40 Questions About Roman Catholicism

40 Questions About Roman Catholicism
By Gregg R. Allison
Kregal Academic, 2021, 326 pp.

5 Stars

Is Roman Catholicism Christian? Such a question is repugnant to many evangelicals in this era of undiscerning pluralism. But how well do you really know Roman Catholicism and what it teaches?

In his previous book, “Roman Catholic Theology and Practice: An Evangelical Assessment” (2014), evangelical theologian, Gregg Allison, posited that the Roman Catholic church operates according to two basic constructs:

  • The Nature-Grace Interdependence, which claims the concrete conference of divine grace through nature, e.g., priests, water (baptism), oil (confirmation, last rites), laying of hands (ordination), bread (Jesus wafer), pilgrimage sites (healing), etc.
  • The Christ-Church Interconnection, whereby the Catholic church presents itself as the prolongation of the incarnation of Christ.

In this outstanding new book, published as part of Kregal Academic’s “40 Questions” series, Allison examines most of the major Roman Catholic doctrines and how they align within the Nature-Grace and Christ-Church constructs. The Catholic view on a particular doctrine is presented quite objectively followed by a Protestant/Biblical response. I would have loved to have listed the titles of all forty chapters to give you an idea of the scope of this examination, but I realize that few would have labored through it. Suffice to say Allison addresses the major doctrinal differences between Roman Catholicism and Gospel Christianity, most importantly, the opposing views on justification (infusion of sacramental grace and meritorious obedience vs. the imputation of Christ’s perfect righteousness) and salvation (by sacramental grace and merit vs. by God’s grace alone, through faith alone, in Jesus Christ alone). Merit was unabashedly taught as a component of Catholicism’s salvation system back when I was a young Catholic parochial school student, but the term has fallen out of favor within RC-ism because of its blatant anti-Gospel connotations and has been replaced with such sophistical phrases as “cooperating with grace” and “maintaining friendship with God,” but Allison accurately identifies merit as the bottom line of RC soteriology.

I wish there was more historical context in this book, but I realize Allison is writing from a theologian’s perspective rather than a historian’s. Allison’s tone is irenic almost to a fault, which comports with his view that confrontational evangelism is not effective. Praise God for a book such as this in 2021 when ecumenism with Rome is rampant within big tent evangelicalism. Much thanks to Dr. Allison and Kregal Academic Publishing. I’ve reviewed over 120 books on Roman Catholicism over the last six years and this one is easily one of the best. Be forewarned that this book is aimed towards academics, it’s not a breezy read for the beach.

“40 Questions About Roman Catholicism” can be ordered from Amazon here.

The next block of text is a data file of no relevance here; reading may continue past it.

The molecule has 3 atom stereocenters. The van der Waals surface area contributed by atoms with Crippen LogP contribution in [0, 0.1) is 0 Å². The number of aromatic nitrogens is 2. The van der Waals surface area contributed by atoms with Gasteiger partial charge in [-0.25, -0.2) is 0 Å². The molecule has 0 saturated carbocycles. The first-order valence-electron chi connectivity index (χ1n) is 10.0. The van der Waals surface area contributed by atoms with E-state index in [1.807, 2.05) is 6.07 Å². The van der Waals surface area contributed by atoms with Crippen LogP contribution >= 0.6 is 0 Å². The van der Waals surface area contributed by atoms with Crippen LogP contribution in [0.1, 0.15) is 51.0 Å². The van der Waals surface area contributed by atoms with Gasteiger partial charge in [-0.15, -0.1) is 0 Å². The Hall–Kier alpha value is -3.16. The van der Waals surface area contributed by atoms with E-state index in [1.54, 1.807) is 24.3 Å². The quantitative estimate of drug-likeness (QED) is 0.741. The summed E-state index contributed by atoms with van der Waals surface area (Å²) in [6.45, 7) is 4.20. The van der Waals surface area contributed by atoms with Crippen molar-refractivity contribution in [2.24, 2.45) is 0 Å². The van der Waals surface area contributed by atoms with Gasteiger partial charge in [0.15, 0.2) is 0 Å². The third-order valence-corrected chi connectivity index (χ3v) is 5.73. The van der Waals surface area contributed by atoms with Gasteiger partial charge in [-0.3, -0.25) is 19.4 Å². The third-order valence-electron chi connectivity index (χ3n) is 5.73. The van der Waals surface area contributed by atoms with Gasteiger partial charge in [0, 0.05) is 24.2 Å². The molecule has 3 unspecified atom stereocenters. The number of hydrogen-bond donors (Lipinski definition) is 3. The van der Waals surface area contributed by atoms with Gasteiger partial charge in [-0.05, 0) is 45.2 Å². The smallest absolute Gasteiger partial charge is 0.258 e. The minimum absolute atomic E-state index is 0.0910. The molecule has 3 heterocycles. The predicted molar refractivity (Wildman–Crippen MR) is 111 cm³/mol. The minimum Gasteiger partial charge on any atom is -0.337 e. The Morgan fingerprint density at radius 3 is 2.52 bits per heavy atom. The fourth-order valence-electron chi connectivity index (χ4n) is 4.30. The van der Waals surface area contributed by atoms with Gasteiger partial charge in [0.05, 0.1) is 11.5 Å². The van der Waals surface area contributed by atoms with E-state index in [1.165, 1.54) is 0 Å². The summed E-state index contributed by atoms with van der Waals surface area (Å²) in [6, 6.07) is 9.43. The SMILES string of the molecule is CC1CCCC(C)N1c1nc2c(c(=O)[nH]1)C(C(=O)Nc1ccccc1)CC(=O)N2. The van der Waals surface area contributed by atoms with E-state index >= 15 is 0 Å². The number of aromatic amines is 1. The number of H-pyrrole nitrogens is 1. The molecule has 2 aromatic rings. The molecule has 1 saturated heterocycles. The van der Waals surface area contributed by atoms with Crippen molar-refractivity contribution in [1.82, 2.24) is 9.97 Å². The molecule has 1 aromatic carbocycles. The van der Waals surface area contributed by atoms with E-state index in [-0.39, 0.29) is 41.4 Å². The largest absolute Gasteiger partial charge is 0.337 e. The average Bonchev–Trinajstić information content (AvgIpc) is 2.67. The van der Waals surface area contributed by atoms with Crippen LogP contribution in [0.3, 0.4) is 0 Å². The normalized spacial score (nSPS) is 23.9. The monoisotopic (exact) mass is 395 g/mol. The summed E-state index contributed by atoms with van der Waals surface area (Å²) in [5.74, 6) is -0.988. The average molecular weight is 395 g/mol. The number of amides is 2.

12 thoughts on “40 Questions About Roman Catholicism

  1. The information is out there to learn about the false gospel of Rome if anyone really wants to know. There is no excuse for ignorance. Yet pastors today go merrily along and not only do not expose RC for what it is but promote it in various ways.

    Liked by 2 people

    1. Gregg Allison is a theology professor at Southern Baptist Theological Seminary and I imagine he gets A LOT of professional and personal pushback for his efforts to educate evangelicals about RC-ism and its false gospel.

      Liked by 2 people

  2. Wow this book was published in 2021???
    And it was published by a publisher that people wouldn’t consider whack???
    Good for the author and also Kregel Academic. Grateful for ALlison’s book. Good review. By the way this would be a kind of book I bring with me to vacation lol

    Liked by 1 person

    1. Thanks! Yes, I’m very grateful for an excellent book such as this being published in 2021. Allison is a professor at Southern Baptist Theological Seminary and I imagine he receives a degree of pushback and criticism from his Rome-enamoured SBC peers.

      Lol! You and I definitely don’t gravitate towards the “typical” breezy vacation reading material.

      Liked by 1 person

      1. No doubt in his context of being a professor of a respectable seminary there are some pushback. I wish there were more professors like him…and also professors with more bite too lol

        Liked by 1 person

      2. Answering your question about my reading: I am reading a biblical theology book on the theme of sonship in the NT, also reading an apologetics book on Deconstructionist Jacques Derrida and also starting a commentary on Exodus but then I realize it wasn’t the right fit so now looking for another one; also a book on Christian persecution and also a book on Marines in Korean war!

        Liked by 1 person

      3. Interesting topics but most over my head, especially that one about Derrida (had to google him). That’s great that you can juggle so many books at the same time. It’s very rare that I read two at the same time.

        Liked by 1 person

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